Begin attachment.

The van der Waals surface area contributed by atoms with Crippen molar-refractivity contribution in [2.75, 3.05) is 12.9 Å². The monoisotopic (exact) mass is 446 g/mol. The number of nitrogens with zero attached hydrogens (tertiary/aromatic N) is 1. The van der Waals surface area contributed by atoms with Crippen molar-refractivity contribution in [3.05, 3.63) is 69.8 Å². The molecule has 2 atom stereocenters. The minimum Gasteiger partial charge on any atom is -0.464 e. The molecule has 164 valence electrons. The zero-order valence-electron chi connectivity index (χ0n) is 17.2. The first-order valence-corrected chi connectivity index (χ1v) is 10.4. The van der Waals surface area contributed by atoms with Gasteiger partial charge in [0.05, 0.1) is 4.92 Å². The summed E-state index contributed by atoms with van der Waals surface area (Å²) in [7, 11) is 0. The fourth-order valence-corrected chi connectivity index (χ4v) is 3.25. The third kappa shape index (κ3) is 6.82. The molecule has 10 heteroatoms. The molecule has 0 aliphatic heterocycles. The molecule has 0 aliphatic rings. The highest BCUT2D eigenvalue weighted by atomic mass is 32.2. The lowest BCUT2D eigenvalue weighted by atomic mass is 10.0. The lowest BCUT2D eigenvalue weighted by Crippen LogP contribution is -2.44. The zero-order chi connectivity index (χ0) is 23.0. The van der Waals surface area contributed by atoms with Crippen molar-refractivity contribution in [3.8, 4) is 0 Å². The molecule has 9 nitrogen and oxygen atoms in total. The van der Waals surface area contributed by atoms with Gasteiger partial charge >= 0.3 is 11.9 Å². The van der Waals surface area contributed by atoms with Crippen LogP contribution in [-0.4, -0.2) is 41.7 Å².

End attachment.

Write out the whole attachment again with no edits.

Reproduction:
The van der Waals surface area contributed by atoms with Crippen molar-refractivity contribution in [2.75, 3.05) is 12.9 Å². The monoisotopic (exact) mass is 446 g/mol. The number of nitrogens with zero attached hydrogens (tertiary/aromatic N) is 1. The van der Waals surface area contributed by atoms with Crippen molar-refractivity contribution in [3.05, 3.63) is 69.8 Å². The molecule has 2 atom stereocenters. The minimum Gasteiger partial charge on any atom is -0.464 e. The molecule has 164 valence electrons. The zero-order valence-electron chi connectivity index (χ0n) is 17.2. The first-order valence-corrected chi connectivity index (χ1v) is 10.4. The van der Waals surface area contributed by atoms with Gasteiger partial charge in [0.05, 0.1) is 4.92 Å². The summed E-state index contributed by atoms with van der Waals surface area (Å²) in [7, 11) is 0. The fourth-order valence-corrected chi connectivity index (χ4v) is 3.25. The third kappa shape index (κ3) is 6.82. The molecule has 10 heteroatoms. The molecule has 0 aliphatic heterocycles. The molecule has 0 aliphatic rings. The highest BCUT2D eigenvalue weighted by atomic mass is 32.2. The lowest BCUT2D eigenvalue weighted by atomic mass is 10.0. The lowest BCUT2D eigenvalue weighted by Crippen LogP contribution is -2.44. The zero-order chi connectivity index (χ0) is 23.0. The van der Waals surface area contributed by atoms with Crippen molar-refractivity contribution in [3.8, 4) is 0 Å². The molecule has 9 nitrogen and oxygen atoms in total. The van der Waals surface area contributed by atoms with Gasteiger partial charge >= 0.3 is 11.9 Å². The van der Waals surface area contributed by atoms with Crippen LogP contribution in [-0.4, -0.2) is 41.7 Å².